When to expect a transfer pricing interpretation note?
2018/19 South African National Budget Expectations
These have included compulsory documentation requirements, the requirement to submit Country-by-Country (CbC) reports plus onerous additional record keeping requirements. All these changes have been closely aligned to the OECD Transfer Pricing Guidelines.
However, while South Africa follows the OECD Guidelines (which evolve from time to time), our own transfer pricing rules – as contained in SARS Practice Note 7 – have remained unchanged since the practice note was issued in 1999. Since our practice note is based on the OECD Guidelines, and the OECD Guidelines themselves have been significantly updated and supplemented, it stands to reason that the practice note is very out of date by now. It also does not take into account most of the latest South African legislative changes and documentation retention and submission requirements.
SARS also issued its Practice Note 2, which dealt with thin capitalisation, in 1999. (Thin capitalisation refers to companies that are financed through a high level of debt relative to equity.) That practice note has since been withdrawn and a draft interpretation note on thin capitalisation was issued in 2013. However, despite extensive comments having been submitted to SARS on the draft, the interpretation note has never been finalised. There is therefore a lack of definitive guidance from SARS in relation to thin capitalisation – with taxpayers uncertain to what extent the draft interpretation note can be relied on.
A definitive consolidated interpretation note – dealing both with transfer pricing in general and with thin capitalisation in particular – is therefore long overdue. When the Minister of Finance delivers his budget speech, corporate taxpayers and their advisors will be hoping for some guidance regarding the likely timing of the new interpretation note.
Another area of interest for taxpayers is how SARS will use – and cope with – the vast quantities of information which have already started to be submitted to it. The first taxpayers which were required to compulsorily submit documentation would have been affected companies with a December 2017 year-end, so that documentation should already be with SARS. SARS will also soon start receiving CbC reports, mainly from SA based multi-nationals. An extension was granted up to the end of February 2018 for the submission of certain CbC reports and transfer pricing documentation (i.e. master file and local file) which would otherwise have been due by December 2017 or January 2018. This extension was granted because of the fact that the “CbC link” on the SARS eFiling platform – containing the CBC01 Form – was only released by SARS very late in 2017. Therefore SARS is likely to receive many CbC reports and significant transfer pricing documentation from the end of February 2018.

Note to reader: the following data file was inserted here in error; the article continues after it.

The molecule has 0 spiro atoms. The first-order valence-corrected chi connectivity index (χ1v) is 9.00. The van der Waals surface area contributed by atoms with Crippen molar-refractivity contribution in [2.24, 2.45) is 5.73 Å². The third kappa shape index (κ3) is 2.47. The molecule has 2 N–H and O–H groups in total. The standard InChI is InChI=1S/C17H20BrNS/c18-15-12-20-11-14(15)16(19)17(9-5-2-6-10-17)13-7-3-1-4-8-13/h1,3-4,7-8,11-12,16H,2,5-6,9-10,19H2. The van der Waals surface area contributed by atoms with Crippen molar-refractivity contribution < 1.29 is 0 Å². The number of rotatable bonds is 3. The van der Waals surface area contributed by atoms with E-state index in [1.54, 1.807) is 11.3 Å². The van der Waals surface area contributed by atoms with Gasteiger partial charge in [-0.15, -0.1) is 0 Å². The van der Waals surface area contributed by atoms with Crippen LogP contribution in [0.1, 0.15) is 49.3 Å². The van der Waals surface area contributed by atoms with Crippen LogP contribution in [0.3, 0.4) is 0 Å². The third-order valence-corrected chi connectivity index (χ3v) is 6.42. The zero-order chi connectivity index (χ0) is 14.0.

In addition SARS will be obliged to start exchanging such CbC reports with foreign tax authorities from June 2018 – and SARS will be receiving CbC reports from many countries. The practicalities of this process are likely to be challenging.
SARS has lagged behind many other jurisdictions in rulings for corporate taxpayers and engaging in advance pricing agreement (APA) negotiations with other revenue authorities. These mechanisms are important internationally for taxpayers in order to try to avoid costly and lengthy transfer pricing disputes.
Currently SARS is not willing to issue any form of ruling in relation to transfer pricing and has so far been unwilling to commit to an APA programme. This has presumably been due to resource constraints – and the complexity of many transfer pricing matters.
However, in an era of greater disclosure and transparency – both by taxpayers and revenue authorities – SARS’ refusal to engage in rulings and APA’s may no longer be acceptable and may need to be reconsidered.
In addition, there have been a limited number of Mutual Agreement Procedures (MAPs) entered into between SARS and other tax authorities in order to resolve transfer pricing disputes where economic double taxation occurs between the two jurisdictions. Where MAPs have been entered into, these have taken a considerable amount of time to be resolved (also presumably due to resource constraints at SARS). Given that transfer pricing is becoming an area of focus locally and internationally, it is likely that transfer pricing disputes will increase in future and as such, SARS should ensure that it is adequately equipped to deal with such cross border disputes, and that the process followed is in line with international standards.
Transfer pricing therefore remains one of the most complex areas of tax and it is changing rapidly, both internationally and in South Africa. It is therefore important that South Africa’s own transfer pricing rules should evolve accordingly and should not fall any further behind.
Fro more information contact: Daniel@TaxRiskManagement.com